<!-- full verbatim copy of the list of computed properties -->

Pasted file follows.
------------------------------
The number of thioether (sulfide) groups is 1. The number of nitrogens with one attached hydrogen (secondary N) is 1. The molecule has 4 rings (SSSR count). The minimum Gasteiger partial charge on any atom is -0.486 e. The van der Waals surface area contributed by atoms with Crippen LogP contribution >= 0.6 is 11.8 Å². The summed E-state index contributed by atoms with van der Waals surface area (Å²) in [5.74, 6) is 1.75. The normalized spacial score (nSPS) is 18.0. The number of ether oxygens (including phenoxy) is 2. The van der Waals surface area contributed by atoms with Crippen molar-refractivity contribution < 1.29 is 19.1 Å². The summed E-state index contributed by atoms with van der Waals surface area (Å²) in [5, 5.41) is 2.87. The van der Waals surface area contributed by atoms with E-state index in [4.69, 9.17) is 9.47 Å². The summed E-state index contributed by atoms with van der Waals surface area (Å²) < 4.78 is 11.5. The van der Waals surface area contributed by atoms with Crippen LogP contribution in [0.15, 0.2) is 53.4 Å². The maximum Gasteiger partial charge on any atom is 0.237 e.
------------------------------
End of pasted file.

The number of thioether (sulfide) groups is 1. The number of nitrogens with one attached hydrogen (secondary N) is 1. The molecule has 4 rings (SSSR count). The minimum Gasteiger partial charge on any atom is -0.486 e. The van der Waals surface area contributed by atoms with Crippen LogP contribution >= 0.6 is 11.8 Å². The summed E-state index contributed by atoms with van der Waals surface area (Å²) in [5.74, 6) is 1.75. The normalized spacial score (nSPS) is 18.0. The number of ether oxygens (including phenoxy) is 2. The van der Waals surface area contributed by atoms with Crippen molar-refractivity contribution < 1.29 is 19.1 Å². The summed E-state index contributed by atoms with van der Waals surface area (Å²) in [5, 5.41) is 2.87. The van der Waals surface area contributed by atoms with E-state index in [4.69, 9.17) is 9.47 Å². The summed E-state index contributed by atoms with van der Waals surface area (Å²) < 4.78 is 11.5. The van der Waals surface area contributed by atoms with Crippen LogP contribution in [0.15, 0.2) is 53.4 Å². The maximum Gasteiger partial charge on any atom is 0.237 e.